It has always been easier to define mental illnesses than to define mental health. In the United States the American Psychiatric Association has traditionally been the organization to define mental disorders (beginning as early as 1917 when it was known as The Association of Medical Superintendents of American Institutions of the Insane). More recently many have recognized that mental health is more than the absence of mental illness. Even though many of us don't suffer from a diagnosable mental disorder, it is clear that some of us are mentally healthier than others. Here are a few ideas that have been put forward as characteristics of mental health:
• The ability to enjoy life - The ability to enjoy life is essential to good mental health. James Taylor wrote that "The secret of life is enjoying the passing of time. Any fool can do it. There ain't nothing to it." The practice of mindfulness meditation is one way to cultivate the ability to enjoy the present. We, of course, need to plan for the future at times; and we also need to learn from the past. Too often we make ourselves miserable in the present by worrying about the future. Our life metaphors are an important factors that allow us to enjoy life
• Resilience - The ability to bounce back from adversity has been referred to as "resilience." It has been long known that some people handle stress better than others. Why are some Vietnam combat veterans handicapped for life, while others become United States senators? Why do some adults raised in alcoholic families do well, while others have repeated problems in life? The characteristic of "resilience" is shared by those who cope well with stress.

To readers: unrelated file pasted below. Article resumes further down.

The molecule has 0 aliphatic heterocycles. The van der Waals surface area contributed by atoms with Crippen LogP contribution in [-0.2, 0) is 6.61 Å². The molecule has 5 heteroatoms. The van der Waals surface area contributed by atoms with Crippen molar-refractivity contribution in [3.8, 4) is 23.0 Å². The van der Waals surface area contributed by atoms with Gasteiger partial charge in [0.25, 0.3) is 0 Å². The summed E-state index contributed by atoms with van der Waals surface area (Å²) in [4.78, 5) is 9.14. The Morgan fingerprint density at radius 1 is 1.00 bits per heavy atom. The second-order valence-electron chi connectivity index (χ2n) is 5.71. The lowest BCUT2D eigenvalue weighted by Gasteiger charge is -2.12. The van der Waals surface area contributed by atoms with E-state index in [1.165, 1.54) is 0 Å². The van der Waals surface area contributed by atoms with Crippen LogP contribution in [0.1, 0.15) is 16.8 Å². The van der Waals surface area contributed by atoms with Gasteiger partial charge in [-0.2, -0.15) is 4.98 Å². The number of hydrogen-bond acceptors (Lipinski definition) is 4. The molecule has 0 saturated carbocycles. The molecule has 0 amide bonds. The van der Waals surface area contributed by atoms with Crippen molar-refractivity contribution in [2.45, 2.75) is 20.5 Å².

• Balance - Balance in life seems to result in greater mental health. We all need to balance time spent socially with time spent alone, for example. Those who spend all of their time alone may get labeled as "loners," and they may lose many of their social skills. Extreme social isolation may even result in a split with reality. Those who ignore the need for some solitary times also risk such a split. Balancing these two needs seems to be the key - although we all balance these differently. Other areas where balance seems to be important include the balance between work and play, the balance between sleep and wakefulness, the balance between rest and exercise, and even the balance between time spent indoors and time spent outdoors.
• Flexibility - We all know people who hold very rigid opinions. No amount of discussion can change their views. Such people often set themselves up for added stress by the rigid expectations that they hold. Working on making our expectations more flexible can improve our mental health. Emotional flexibility may be just as important as cognitive flexibility. Mental healthy people experience a range of emotions and allow themselves to express these feelings. Some people shut off certain feelings, finding them to be unacceptable. This emotional rigidity may result in other mental health problems.
• Self-actualization - What have we made of the gifts that we have been given? We all know people who have surpassed their potential and others who seem to have squandered their gifts. We first need to recognize our gifts, of course, and the process of recognition is part of the path toward self-actualization. Mentally healthy persons are in the process of actualizing their potential. In order to do this we must first feel secure.
These are just a few of the concepts that are important in attempting to define mental health. The ability to form healthy relationships with others is also important. Adult and adolescent mental health also includes the concepts of self-esteem and healthy sexuality. How we deal with loss and death is also an important element of mental health. Please consider sharing your own ideas about mental health in the Forum.
Source: Taylor, James, 1977. Secret O' Life Album: JT; Professional experience of 25 years as a practicing clinical psychologist.